30-Percent Discount[15]

Product 1

$14.6 million

$10.2 million

Product 2

$10.4 million

$7.3 million

Product 3

$7.2 million

$5.0 million

Product 4

$5.4 million

$3.8 million

Product 5

$5.0 million

$3.5 million

 Product 6

$4.6 million

$3.2 million

Product 7

$1.9 million

$1.3 million

Product 8

$1.9 million

$1.3 million

Product 9

$1.3 million

$0.9 million

Product 10

$1.3 million

$0.9 million

33 Products

$8.4 million (average $255,000)

$5.9 million (average $178,800)

Total 43 Products

$62.0 million (average $1.4 million)

$43.3 million (average $1.0 million)

Source:  TIGTA analysis of IRS and contractor records, 2012 GSA Price List, and discussions with
IRS IT organization management and personnel.

Figure 3 shows that licenses for 18 software products were underdeployed by an average of 66.5 percent of the licenses owned at the time of the compliance review, at an estimated range of value from $32.8 million to $46.8 million and an estimated average range of $1.8 million to $2.6 million per software product.  This range could be lower or higher depending on the extent that the IRS had used the licenses prior to the compliance review.  However, the IRS does not know if the software licenses were ever used.  Our figures on license underdeployments only include amounts in excess of 10 percent of the number of licenses purchased.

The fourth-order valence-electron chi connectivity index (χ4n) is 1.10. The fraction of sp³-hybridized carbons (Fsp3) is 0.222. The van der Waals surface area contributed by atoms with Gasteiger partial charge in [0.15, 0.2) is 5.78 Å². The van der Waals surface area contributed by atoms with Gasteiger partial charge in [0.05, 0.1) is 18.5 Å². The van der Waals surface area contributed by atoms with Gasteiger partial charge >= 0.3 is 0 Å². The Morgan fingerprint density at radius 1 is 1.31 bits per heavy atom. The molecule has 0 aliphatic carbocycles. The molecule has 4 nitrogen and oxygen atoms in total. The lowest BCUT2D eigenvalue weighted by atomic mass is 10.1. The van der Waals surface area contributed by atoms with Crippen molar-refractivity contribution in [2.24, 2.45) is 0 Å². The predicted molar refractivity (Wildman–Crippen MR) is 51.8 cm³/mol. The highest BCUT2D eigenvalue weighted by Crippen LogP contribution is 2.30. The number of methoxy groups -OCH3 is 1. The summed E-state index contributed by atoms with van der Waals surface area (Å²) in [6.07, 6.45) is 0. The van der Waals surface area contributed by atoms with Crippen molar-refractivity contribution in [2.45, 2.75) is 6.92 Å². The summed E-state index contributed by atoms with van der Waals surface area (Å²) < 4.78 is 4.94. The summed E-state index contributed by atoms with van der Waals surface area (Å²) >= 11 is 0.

Figure 3:  IBM Software With Licenses Underdeployed

Software

Percentage of Underdeployment

Estimated Values

GSA Price List

30-Percent Discount[16]

Product 1

79.9

$7.5 million

$5.2 million

Product 2

83.1

$6.3 million

$4.4 million

Product 3

80.0

$6.1 million

$4.3 million

Product 4

42.5

$5.4 million

$3.8 million

Product 5

86.1

$4.3 million

$3.0 million

Product 6

89.8

$3.8 million

$2.7 million

Product 7

89.7

$2.7 million

$1.9 million

Product 8

89.3

$2.4 million

$1.7 million

Product 9

89.7

$2.2 million

$1.5 million

Product 10

34.1

$2.0 million

$1.4 million

Eight Products

54.1 (average)

$4.1 million 
(average $513,000)

$2.9 million
(average $362,500)

Total 18 Products

66.5 (average)

$46.8 million
(average $2.6 million)

$32.8 million (average $1.8 million)

Source:  TIGTA analysis of IRS and contractor records, 2012 GSA Price List, and discussions with
IRS IT organization management and personnel.

Figure 4 shows that licenses for 11 software products were overdeployed by an average of 309.1 percent of the licenses owned, at an estimated range of value from $12.0 million to $17.2 million and an estimated average range of $1.1 million to $1.6 million per software product.